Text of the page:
Updated May 30, 2015

Car Accident Statistics: 23 Facts and Fatal Trends

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Read about the sobering # of Americans who die in car accidents every year and the surprising trend in car accident statistics.

Being involved in a minor fender bender can certainly be a nuisance but when an accident is more serious, it has the potential to be a life-changing event. Aside from the financial cost that goes along with dinging up your car or someone else's, there's also the risk of being seriously injured or even losing your life as the result of a crash. If you've never been through a car accident, you may not realize just how common they actually are and what kind of damage they can cause.

In an effort to shed some light on the subject, CreditDonkey took an in-depth look at the research on car accidents in America. Using data from the National Highway Traffic Safety Administration and the Insurance Institute for Highway Safety, we were able to round up the 23 most surprising and revealing statistics on motor vehicle accidents in the U.S.

For the first part of our study, we chose to focus on how often car accidents occur and the likelihood of a death or injury. We also considered how often speed plays a role in car crashes.

1. How many car accidents occur each year?
A total of 5,687,000 car accidents were reported in the U.S. in 2013. That's 72,000 more than 2012, for an overall increase of 1.3%.

2. How many Americans die in car accidents annually?
While the number of car accidents that happen each year is creeping up, fatalities are actually on the decline. In 2013, 32,719 people lost their lives in a car crash, which is 3.1% less than the previous year.

3. How many people are injured in motor vehicle accidents?
Another 2,313,000 people suffered some type of injury in connection with a car accident in 2013. Compared to 2012, that's a decrease of 2.1%, or about 49,000 people.

4. How many crashes involve property damage only?
By and large, accidents involving damage to property are more common than those that lead to deaths or injuries. Around 4,066,000 crashes resulted in property damage in 2013, a jump of 2.9% over 2012.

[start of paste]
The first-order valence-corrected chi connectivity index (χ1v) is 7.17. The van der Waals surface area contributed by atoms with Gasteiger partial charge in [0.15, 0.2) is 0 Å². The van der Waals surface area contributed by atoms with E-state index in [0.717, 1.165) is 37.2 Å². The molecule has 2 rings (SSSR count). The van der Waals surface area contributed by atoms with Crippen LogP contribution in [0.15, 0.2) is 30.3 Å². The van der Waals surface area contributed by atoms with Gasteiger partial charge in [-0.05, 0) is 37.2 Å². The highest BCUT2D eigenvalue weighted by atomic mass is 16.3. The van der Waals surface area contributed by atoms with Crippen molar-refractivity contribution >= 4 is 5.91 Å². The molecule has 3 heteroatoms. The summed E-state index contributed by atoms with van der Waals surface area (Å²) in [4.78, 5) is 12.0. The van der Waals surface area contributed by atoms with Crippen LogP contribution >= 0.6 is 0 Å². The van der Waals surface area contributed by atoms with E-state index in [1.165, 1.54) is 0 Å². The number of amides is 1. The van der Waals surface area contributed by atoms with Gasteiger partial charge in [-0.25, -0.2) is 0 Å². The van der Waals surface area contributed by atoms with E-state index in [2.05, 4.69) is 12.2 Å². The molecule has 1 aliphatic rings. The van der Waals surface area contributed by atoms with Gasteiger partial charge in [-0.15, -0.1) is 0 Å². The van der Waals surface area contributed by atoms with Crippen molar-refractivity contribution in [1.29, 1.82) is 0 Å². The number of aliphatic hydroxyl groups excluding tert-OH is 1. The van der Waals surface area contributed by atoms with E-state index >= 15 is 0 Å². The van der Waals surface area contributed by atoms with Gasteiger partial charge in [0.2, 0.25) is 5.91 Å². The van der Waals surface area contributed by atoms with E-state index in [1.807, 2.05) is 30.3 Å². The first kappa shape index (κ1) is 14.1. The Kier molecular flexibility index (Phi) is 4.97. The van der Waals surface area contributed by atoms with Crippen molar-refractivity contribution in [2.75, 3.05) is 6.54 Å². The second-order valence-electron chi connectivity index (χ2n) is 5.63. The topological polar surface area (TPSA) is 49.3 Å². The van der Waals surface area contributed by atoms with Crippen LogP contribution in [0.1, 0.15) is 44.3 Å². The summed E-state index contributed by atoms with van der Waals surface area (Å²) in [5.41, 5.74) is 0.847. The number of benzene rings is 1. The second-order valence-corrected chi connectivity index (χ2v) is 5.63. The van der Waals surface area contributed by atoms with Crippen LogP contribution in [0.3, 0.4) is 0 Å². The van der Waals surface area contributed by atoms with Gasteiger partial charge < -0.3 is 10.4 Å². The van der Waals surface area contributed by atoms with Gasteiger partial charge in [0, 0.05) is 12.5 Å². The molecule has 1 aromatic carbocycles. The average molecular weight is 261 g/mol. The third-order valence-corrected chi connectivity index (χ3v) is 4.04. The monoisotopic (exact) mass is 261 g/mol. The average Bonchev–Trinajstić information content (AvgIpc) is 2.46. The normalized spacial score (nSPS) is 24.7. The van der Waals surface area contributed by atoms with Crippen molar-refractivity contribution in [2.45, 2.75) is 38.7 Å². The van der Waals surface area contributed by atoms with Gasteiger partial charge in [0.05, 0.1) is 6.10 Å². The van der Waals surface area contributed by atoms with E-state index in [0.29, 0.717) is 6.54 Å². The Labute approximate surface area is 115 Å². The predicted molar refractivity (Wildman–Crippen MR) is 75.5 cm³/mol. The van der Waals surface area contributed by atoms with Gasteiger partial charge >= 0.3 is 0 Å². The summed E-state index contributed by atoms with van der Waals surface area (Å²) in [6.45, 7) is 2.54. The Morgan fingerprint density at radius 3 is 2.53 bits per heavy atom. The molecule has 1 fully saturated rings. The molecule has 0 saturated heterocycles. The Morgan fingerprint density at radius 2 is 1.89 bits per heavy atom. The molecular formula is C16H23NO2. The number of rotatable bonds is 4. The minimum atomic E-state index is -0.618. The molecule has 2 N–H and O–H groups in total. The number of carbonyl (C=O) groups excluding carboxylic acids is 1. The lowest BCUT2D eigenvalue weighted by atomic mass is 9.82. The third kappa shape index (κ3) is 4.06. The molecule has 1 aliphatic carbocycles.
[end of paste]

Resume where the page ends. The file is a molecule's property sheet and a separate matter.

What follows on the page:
5. How often are pedestrians involved in traffic accidents?
While deaths and injuries are most common among passengers and drivers, those outside the vehicle are also at risk. In 2013, 4,735 pedestrians were killed in a car accident and another 66,000 were injured.

6. What about motorcyclists?
Motorcyclists had a slightly smaller chance of dying in a accident but they were more likely to get hurt. There were approximately 4,668 fatalities and 88,000 injuries reported in 2013.

7. How often is speed a factor in fatal accidents?
Speed was reportedly a factor in 9,613 of the fatal crashes that occurred in 2013. That's 29% of all fatal accidents.

8. Where do most fatal speeding accidents occur?
Surprisingly, interstates and freeways aren't the most hazardous for speeding drivers. Thirty-five percent of all deadly accidents involving speed reported in 2013 happened along minor roads.


After analyzing the most recent car accident data, we looked at how accident, injury and death rates have changed over time. We also looked at which months and states tend to be the most perilous for drivers.

9. Are injuries and deaths becoming less common?
Over the last 50 years, the fatality rate has been on a steady decline, with the average fatality rate dipping from 5.39 deaths per 100 million Vehicle Miles Traveled (VMT) to 1.10. Since 1989, the injury rate has dropped from 157 per 100 million VMT to 78.

10. What percentage of Americans wear their seatbelt?
As of 2014, approximately 87% of people in the U.S. reported buckling up on a regular basis. The rate increases to 90% in states where the law permits officers to pull drivers over solely for not wearing a seatbelt.

11. How does seatbelt use affect accident fatalities?